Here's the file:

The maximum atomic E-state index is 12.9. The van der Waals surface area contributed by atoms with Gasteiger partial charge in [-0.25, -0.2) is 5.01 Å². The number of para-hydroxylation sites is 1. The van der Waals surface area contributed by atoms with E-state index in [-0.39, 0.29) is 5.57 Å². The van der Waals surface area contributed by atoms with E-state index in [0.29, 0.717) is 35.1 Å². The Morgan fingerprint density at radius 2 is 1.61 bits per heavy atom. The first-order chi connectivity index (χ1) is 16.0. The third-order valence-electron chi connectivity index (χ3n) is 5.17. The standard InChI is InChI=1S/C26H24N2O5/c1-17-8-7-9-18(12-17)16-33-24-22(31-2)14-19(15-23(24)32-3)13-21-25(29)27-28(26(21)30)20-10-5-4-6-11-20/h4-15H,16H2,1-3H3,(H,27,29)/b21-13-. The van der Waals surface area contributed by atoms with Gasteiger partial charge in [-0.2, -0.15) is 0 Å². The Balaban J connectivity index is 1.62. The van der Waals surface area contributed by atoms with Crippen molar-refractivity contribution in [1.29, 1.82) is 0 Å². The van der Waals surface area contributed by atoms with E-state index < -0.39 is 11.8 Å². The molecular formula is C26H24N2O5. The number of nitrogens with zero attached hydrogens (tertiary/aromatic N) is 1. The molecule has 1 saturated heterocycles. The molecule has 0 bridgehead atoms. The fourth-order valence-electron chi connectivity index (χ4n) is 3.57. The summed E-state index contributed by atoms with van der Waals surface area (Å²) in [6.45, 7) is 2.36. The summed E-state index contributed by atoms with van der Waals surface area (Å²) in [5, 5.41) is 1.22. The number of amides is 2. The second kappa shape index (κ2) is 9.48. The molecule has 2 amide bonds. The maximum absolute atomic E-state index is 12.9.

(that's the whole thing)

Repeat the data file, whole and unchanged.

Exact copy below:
The maximum atomic E-state index is 12.9. The van der Waals surface area contributed by atoms with Gasteiger partial charge in [-0.25, -0.2) is 5.01 Å². The number of para-hydroxylation sites is 1. The van der Waals surface area contributed by atoms with E-state index in [-0.39, 0.29) is 5.57 Å². The van der Waals surface area contributed by atoms with E-state index in [0.29, 0.717) is 35.1 Å². The Morgan fingerprint density at radius 2 is 1.61 bits per heavy atom. The first-order chi connectivity index (χ1) is 16.0. The third-order valence-electron chi connectivity index (χ3n) is 5.17. The standard InChI is InChI=1S/C26H24N2O5/c1-17-8-7-9-18(12-17)16-33-24-22(31-2)14-19(15-23(24)32-3)13-21-25(29)27-28(26(21)30)20-10-5-4-6-11-20/h4-15H,16H2,1-3H3,(H,27,29)/b21-13-. The van der Waals surface area contributed by atoms with Gasteiger partial charge in [-0.2, -0.15) is 0 Å². The Balaban J connectivity index is 1.62. The van der Waals surface area contributed by atoms with Crippen molar-refractivity contribution in [1.29, 1.82) is 0 Å². The van der Waals surface area contributed by atoms with E-state index < -0.39 is 11.8 Å². The molecular formula is C26H24N2O5. The number of nitrogens with zero attached hydrogens (tertiary/aromatic N) is 1. The molecule has 1 saturated heterocycles. The molecule has 0 bridgehead atoms. The fourth-order valence-electron chi connectivity index (χ4n) is 3.57. The summed E-state index contributed by atoms with van der Waals surface area (Å²) in [6.45, 7) is 2.36. The summed E-state index contributed by atoms with van der Waals surface area (Å²) in [5, 5.41) is 1.22. The number of amides is 2. The second kappa shape index (κ2) is 9.48. The molecule has 2 amide bonds. The maximum absolute atomic E-state index is 12.9.